The relevant parts of the XML would be as follows, with the Framework as a whole represented by the containing LOCstructure, and with sample LOCdefinitions, which may be placed inside or outside the LOCstructure.
Directly following the Information Model, the LOCassociation element has three mandatory sub-elements and one optional sub-element:
- number (optional)
The id attribute of LOCassociation is not expected to be much used, but is present in case a particular LOCassociation needs to be identified.
The type of association is given by a type attribute, which has as value one of:
The id of the subject, scheme, and object elements is given by an attribute holding a URI ("anyURI").
The values for the scheme id are specified by InLOC in two cases:
- for LOCassociation type "LOCrel";
- for LOCassociation type "by".
Though these are specified by InLOC, they are not checked by the XSD. Any LOCassociation of these types with a scheme id value that is not listed here may be ignored or discarded by a receiving system, or may be interpreted as one of these, if information is available indicating that it is a specialisation of one of these.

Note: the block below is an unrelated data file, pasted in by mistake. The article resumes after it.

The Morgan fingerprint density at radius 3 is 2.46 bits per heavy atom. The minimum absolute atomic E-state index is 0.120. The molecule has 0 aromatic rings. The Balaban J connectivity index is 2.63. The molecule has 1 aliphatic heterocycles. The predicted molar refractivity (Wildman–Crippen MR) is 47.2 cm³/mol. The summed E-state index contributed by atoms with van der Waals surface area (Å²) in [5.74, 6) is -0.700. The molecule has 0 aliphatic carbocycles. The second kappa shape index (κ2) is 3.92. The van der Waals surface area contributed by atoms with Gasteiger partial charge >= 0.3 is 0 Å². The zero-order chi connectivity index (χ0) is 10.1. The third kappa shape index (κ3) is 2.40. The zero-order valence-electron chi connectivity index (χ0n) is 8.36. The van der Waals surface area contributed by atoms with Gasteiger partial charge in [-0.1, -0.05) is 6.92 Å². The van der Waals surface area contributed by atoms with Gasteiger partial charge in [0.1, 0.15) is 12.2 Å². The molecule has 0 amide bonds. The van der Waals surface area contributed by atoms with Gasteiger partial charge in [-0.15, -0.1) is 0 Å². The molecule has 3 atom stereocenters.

Within LOCassociations of type "LOCrel", the scheme id value should be one of:
Within LOCassociations of type "by", the scheme id value should be one of:
Within the subject, scheme and object elements there are any number of label sub-elements, each with an optional xml:lang attribute.
This contains simply a text node, specified to hold a decimal number.
There are no attributes of the number element.
In order to support multilingual content it is possible to use the optional xml:lang attribute in any element with textual content. These text elements may be repeated once for each different language, and once without an explicit language.